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Using Set Object to create a Tag field

hnrq profile image Henrique Ramos ・3 min read

A tag input is a component that adds a new tag when a separator is typed (Usually spacebar or comma). It doesn't accept duplicates, which is really annoying to handle when using an array. Fret not, Set's here to help us.

Creating the Tag component

This one's a bit simple. A stateless component that receives two props: readOnly, that toggles the delete button display, and onRemove, which is a function to be called when that button is clicked. The final result looks like this:

interface TagProps {
  readOnly?: boolean;
  onRemove?: () => void;
}

const Tag: FC<TagProps> = ({ readOnly = false, onRemove, children }) => (
  <div className="tag">
    <small>{children}</small>
    {!readOnly && (
      <button onClick={onRemove}>
        <CloseIcon />
      </button>
    )}
  </div>
);
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Creating the input

Now here comes the fun part: the tag input itself. The component should: Render all tags and a text field, add a new tag when a certain separator character is typed, discard duplicate tags and, optionally, remove the latest tag by pressing backspace. After enlisting its expected behavior, things get way easier (That's why unit testing is so useful).

The foundation

Let's start from the beginning: Props. value (defaults to a new instance of Set) and onChange, making the component controllable, separator (Defaults to ",") which triggers the tag addition, and readOnly (defaults to false).

Next up, I'll create the component state. To control the tags, a Set is the perfect fit, since it assures that all values are unique, an array could also be used, but we would have to manually handle repeated tags. Coming next, we should add the text field, I'll remove all of its styling and style the parent div instead, since I want the final result to look like an usual input.

interface TagInputProps {
  onChange: (value: Set<string>) => void;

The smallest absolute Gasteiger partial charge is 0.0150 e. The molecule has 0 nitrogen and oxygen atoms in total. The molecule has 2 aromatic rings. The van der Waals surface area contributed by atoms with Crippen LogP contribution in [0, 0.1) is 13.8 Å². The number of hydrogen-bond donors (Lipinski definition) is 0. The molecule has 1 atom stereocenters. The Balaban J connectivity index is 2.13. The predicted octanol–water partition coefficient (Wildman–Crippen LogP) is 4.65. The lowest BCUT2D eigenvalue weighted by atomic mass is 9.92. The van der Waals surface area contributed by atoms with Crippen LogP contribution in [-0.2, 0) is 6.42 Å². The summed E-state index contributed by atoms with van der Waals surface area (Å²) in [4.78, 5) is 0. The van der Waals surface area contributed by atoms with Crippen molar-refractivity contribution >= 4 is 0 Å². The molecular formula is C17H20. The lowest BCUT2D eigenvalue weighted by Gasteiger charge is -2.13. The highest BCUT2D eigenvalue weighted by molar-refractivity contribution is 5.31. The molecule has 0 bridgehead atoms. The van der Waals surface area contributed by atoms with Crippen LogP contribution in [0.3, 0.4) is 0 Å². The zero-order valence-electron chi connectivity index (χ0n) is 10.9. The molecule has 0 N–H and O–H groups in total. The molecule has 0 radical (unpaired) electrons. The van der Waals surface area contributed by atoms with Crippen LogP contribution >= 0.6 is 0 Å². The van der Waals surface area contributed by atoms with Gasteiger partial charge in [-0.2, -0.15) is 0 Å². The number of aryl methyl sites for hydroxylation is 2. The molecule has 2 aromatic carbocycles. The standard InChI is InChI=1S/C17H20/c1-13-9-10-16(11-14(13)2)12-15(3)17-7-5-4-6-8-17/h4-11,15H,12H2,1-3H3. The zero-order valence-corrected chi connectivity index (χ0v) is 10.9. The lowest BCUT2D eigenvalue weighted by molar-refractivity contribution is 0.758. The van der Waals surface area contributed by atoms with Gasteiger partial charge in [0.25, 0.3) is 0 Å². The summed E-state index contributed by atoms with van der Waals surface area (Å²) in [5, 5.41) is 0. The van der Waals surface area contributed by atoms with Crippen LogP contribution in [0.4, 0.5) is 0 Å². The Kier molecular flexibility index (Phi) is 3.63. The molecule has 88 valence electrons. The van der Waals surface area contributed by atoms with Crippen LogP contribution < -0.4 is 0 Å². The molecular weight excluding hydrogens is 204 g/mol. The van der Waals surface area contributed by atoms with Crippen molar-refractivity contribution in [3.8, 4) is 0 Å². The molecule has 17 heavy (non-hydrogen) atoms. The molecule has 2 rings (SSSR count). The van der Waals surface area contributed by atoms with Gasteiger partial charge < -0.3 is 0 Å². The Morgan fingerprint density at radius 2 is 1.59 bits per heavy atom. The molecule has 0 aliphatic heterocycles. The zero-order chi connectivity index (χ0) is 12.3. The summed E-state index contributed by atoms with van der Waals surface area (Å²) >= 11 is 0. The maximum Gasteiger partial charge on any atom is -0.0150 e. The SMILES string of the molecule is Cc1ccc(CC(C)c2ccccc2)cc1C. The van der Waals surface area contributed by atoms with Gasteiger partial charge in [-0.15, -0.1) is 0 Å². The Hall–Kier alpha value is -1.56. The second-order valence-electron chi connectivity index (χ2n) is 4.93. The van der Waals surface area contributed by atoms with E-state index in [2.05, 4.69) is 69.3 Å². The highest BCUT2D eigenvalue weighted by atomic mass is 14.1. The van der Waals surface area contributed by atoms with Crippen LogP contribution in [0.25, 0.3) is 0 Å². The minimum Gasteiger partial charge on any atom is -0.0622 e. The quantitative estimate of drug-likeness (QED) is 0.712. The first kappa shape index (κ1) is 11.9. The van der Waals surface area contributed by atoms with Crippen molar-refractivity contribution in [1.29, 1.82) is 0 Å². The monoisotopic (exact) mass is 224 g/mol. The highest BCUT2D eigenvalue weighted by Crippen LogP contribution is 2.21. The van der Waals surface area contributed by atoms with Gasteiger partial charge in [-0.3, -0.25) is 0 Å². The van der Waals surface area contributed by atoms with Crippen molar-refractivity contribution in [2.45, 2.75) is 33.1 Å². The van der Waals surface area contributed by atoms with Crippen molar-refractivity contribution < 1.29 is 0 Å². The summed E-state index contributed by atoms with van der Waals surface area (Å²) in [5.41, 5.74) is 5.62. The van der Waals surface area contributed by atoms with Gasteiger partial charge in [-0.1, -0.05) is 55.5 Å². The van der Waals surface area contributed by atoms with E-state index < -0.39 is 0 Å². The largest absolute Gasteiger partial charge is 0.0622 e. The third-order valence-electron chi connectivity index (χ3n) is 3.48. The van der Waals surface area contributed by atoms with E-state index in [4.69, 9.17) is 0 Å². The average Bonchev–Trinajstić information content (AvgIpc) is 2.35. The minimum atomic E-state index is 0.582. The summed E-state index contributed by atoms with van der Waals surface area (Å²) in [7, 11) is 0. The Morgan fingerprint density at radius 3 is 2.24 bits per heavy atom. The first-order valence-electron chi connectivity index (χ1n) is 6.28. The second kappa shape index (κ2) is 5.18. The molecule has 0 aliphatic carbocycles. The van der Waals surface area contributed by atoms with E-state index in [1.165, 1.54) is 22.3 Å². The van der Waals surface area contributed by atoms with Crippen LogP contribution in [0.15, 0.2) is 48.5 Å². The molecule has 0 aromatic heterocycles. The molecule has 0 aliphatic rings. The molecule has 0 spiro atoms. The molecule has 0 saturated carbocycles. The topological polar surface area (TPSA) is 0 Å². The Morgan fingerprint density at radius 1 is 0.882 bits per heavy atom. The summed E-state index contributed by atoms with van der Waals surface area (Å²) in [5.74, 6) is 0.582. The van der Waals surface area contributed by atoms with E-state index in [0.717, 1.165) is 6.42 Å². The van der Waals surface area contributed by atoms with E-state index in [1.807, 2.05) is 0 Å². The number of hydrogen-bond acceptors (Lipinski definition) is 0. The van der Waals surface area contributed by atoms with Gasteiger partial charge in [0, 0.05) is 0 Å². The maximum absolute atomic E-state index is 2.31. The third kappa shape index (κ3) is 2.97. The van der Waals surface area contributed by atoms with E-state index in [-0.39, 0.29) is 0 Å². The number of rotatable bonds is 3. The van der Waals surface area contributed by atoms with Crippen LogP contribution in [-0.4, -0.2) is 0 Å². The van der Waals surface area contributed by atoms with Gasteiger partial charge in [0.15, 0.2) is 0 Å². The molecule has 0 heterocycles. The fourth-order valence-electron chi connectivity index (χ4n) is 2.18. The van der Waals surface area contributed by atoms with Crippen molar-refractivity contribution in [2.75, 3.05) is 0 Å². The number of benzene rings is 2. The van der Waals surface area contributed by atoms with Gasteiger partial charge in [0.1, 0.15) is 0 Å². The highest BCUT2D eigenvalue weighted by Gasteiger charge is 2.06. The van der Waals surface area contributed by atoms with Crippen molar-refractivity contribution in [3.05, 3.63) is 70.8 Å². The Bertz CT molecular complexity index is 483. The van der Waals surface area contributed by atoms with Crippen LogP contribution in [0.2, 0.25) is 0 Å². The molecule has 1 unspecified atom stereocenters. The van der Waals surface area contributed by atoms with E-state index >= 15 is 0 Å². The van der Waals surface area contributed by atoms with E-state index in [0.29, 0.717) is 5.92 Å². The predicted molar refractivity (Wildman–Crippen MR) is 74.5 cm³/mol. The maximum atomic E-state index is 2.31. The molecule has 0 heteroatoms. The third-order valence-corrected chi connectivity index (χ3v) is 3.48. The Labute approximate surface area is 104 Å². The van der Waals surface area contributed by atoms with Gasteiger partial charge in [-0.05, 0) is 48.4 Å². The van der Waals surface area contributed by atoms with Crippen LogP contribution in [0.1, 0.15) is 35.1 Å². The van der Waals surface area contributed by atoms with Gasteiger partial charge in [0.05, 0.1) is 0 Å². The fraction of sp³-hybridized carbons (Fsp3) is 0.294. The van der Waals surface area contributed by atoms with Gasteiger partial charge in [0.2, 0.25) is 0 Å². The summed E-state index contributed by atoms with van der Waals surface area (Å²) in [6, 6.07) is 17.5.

value?: Set<string>;
  separator?: string;
  readOnly?: boolean;
}

const TagInput: FC<TagInputProps> = ({
  onChange,
  value = new Set(),
  separator = ",",
  readOnly = false
}) => {
  const [tags, setTags] = useState(value);
  const [inputValue, setInputValue] = useState("");

  return (
    <div className="tag-input">
      <input 
        value={inputValue} 
        onChange={({ target }) => setInputValue(target.value)}
      />
    </div>
  );
};
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Adding tags

To effectively add tags to the state we're going to handle the onKeyDown event. If the pressed key (event.key) is equal to the separator and inputValue isn't empty, we'll add its value to tags. Translating into code:

const handleKeyDown = useCallback(
  (event) => {
    if (event.key === separator) {
      event.preventDefault();
      if (inputValue.trim().length > 0) {
        setTags((tags) => new Set([...tags, inputValue]));
        setInputValue("");
      }
    }
  },
  [separator, inputValue]
);
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Removing tags

Deleting a tag can be done in two ways: By clicking its remove button or by pressing backspace if the cursor
of the text field is in position 0.

Remove button

No mystery here. Just add a function that removes an item from the tags set to the onRemove prop on Tag component:

onRemove={() => {
  const updatedTags = new Set(tags);
  updatedTags.delete(tag);
  setTags((tags) => updatedTags);
}}
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Pressing backspace

Once again, we are going to visit handleKeyDown. First, we check if the prop backspaceErase is set to true, then if Backspace was pressed, then if the caret is at position 0, but how? By using selectionStart and selectionEnd from event.target: If no text is selected and cursor is at the start, both properties are going to be 0, now, handleKeyDown will look like this:

const handleKeyDown = useCallback(
  (event) => {
    if (event.key === separator) {
      event.preventDefault();
      if (inputValue.trim().length > 0) {
        setTags((tags) => new Set([...tags, inputValue]));
        setInputValue("");
      }
    }
    if (backspaceErase && event.key === "Backspace") {
      const { selectionStart, selectionEnd } = event.target;
      if (selectionStart === 0 && selectionEnd === 0) {
        setTags((tags) => new Set([...tags].slice(0, -1)));
      }
    }
  },
  [separator, inputValue]
);
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The result

Well, that was easier than I thought it would be. The result can be seen in the code sandbox below, where I also added a calcInputWidth function to dynamically resize the input to break lines only if the text couldn't fit on it. Cheers! See you in the next article!

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